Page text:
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One Wild Oat


One Wild Oat (1951)

     Old movies provide wonderful insight to many social aspects of the past, in particular concepts of romance and marriage. I will be getting married next year to a man whom by then I will have been dating for nearly nine years. In One Wild Oat a 17-year-old girl and an only slightly older young man endeavor to wed after a few encounters.

     Watching classic movies, people are often diving into a quick marriage after swiftly falling in love. Not only that, but there is no drawn out wedding planning or engagement period. All the preparation and hoopla around nuptial ceremonies today look nothing like these purported customs of the past. One can cite a variety of social changes that have transpired since 1951 when this movie came out. Concepts of premarital sex and ill thoughts of unmarried people living together surely drove couples toward marriage faster than today. In perhaps a backward way, however, as divorce has moved from taboo, to mainstream to about half of cases, people today seem to move more slowly to wedlock.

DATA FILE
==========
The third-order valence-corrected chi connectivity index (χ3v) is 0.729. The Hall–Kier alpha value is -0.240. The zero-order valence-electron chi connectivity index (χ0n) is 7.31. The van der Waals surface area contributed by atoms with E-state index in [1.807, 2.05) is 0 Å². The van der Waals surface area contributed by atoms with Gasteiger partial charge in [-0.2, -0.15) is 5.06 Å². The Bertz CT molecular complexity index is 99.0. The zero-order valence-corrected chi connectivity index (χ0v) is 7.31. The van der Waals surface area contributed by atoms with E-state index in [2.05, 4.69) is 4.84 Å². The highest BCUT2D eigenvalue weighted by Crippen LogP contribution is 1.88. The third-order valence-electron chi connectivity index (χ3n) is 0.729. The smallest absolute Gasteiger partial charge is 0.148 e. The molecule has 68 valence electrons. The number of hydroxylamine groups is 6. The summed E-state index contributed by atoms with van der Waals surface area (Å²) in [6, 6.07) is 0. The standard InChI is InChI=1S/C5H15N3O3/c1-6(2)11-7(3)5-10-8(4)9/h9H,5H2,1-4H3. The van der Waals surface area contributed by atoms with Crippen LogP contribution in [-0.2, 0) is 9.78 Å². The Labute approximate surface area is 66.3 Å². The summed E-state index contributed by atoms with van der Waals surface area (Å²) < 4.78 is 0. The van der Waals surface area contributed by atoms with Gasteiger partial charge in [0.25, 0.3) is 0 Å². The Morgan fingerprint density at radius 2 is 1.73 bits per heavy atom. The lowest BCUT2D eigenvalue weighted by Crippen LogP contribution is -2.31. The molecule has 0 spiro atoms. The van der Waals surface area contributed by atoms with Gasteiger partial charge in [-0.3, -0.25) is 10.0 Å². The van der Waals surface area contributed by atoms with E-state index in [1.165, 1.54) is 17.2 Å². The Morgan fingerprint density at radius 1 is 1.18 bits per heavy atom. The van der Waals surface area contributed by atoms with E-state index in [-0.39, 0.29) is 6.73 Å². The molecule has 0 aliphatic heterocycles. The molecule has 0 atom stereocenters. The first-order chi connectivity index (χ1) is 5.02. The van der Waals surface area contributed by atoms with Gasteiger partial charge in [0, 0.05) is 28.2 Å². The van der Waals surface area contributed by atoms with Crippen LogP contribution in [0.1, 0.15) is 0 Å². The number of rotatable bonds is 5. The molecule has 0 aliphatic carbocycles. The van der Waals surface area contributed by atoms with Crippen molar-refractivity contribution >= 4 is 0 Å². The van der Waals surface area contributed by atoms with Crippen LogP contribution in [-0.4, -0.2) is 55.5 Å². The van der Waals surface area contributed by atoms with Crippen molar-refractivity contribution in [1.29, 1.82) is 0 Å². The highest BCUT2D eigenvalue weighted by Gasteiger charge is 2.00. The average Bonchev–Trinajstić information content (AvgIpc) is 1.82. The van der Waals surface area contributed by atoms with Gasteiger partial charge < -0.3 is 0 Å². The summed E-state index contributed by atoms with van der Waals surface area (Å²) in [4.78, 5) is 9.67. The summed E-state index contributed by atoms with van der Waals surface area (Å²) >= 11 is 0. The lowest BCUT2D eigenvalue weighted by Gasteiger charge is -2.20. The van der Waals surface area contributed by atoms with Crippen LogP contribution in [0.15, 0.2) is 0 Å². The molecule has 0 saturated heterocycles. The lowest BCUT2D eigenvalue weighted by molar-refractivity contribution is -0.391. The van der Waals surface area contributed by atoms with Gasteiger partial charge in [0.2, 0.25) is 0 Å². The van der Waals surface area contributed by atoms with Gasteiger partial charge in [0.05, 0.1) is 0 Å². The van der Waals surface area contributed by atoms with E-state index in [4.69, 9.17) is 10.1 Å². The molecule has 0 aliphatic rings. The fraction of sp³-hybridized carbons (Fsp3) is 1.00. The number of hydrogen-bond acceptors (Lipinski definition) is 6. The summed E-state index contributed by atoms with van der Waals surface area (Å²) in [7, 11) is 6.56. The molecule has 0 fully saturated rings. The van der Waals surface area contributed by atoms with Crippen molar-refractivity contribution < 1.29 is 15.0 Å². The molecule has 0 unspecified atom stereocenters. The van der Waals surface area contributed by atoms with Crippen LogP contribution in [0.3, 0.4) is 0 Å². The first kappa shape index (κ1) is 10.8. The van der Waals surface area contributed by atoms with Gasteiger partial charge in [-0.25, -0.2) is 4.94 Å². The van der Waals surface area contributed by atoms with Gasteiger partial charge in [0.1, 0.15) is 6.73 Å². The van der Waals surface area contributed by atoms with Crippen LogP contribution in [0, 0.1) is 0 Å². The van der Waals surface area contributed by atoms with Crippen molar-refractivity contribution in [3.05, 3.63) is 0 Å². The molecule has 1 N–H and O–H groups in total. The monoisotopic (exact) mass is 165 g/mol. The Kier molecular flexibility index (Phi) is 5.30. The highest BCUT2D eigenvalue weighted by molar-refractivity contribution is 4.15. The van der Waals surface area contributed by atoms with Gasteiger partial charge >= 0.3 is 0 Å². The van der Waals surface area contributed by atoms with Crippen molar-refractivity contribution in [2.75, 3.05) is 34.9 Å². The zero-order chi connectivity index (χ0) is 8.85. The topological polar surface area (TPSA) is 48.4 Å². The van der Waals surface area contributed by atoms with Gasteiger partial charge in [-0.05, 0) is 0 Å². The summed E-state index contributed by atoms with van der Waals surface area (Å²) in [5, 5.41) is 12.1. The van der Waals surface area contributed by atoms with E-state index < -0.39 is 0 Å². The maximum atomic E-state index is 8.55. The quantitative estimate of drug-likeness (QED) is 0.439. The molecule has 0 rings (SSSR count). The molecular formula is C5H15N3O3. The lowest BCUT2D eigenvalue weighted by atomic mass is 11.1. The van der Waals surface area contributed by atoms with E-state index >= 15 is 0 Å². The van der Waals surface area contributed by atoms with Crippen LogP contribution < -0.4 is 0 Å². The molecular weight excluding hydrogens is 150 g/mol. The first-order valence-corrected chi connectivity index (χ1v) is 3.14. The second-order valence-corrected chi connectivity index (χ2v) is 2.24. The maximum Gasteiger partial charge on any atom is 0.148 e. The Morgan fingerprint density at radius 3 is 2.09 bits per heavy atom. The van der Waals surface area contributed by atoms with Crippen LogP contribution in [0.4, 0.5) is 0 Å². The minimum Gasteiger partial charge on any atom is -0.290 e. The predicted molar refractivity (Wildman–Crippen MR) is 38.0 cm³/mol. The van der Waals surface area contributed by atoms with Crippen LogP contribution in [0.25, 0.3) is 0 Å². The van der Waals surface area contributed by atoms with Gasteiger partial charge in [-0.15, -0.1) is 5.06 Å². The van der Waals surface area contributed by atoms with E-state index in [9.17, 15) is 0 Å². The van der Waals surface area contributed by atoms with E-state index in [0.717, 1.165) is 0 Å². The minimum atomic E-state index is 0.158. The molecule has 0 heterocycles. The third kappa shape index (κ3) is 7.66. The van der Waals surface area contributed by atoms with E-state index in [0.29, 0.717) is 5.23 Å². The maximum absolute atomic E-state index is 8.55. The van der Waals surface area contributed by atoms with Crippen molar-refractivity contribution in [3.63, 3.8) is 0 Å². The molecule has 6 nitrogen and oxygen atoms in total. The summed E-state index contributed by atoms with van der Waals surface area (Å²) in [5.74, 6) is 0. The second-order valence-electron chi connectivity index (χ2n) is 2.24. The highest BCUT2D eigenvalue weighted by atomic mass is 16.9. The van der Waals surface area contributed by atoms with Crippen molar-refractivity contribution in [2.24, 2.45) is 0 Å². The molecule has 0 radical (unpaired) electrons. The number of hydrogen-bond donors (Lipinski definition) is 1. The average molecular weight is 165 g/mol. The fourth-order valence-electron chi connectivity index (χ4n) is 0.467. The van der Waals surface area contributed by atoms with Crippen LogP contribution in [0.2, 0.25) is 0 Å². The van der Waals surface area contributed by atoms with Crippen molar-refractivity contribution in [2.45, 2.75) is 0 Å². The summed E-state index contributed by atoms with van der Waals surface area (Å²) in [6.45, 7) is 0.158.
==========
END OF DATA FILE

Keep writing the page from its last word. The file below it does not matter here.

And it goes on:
In One Wild Oat, however, the story has very little to do with that young couple. Although Cherrie Proudfoot (June Sylvaine) seeks to marry Fred Gilbey (Andrew Crawford), it is their parents who will occupy the screen for the majority of the flick. Father Humphrey Proudfoot (Robertson Hare) loathes upstairs neighbor Alfred Gilbey (Stanley Holloway). The two lead different lives, one a solicitor, the other a greyhound racer/gambler, respectively. Humphrey most resoundingly dissents to the marriage and because Cherrie is underage she must have parental consent for the wedding.

     As the wives (Vera Pearce and Constance Lorne) generally get along, the men feud over the course of a couple days and dig up dirt to blackmail each other toward’s their whim. Humphrey works to expose Alfred’s extramarital affair to convince him to oppose the wedding while Alfred discovers Humphrey’s “one wild oat” before he was married who may have a son for which he is responsible.

     One Wild Oat is full of comical jabs as these adult men make fools of themselves and dither between feuding and assisting each other in avoiding the awkward situations that arise between they and their wives. Hare and Holloway are supremely entertaining as a timid office worker and a raucous gambler. Making a minor appearance is Audrey Hepburn, who plays a hotel receptionist and gives us about 30 minutes of on-screen gold. Although Hepburn’s novelty might be the only reason to watch this flick, it is not a bad oat by any means, just nothing particularly special.

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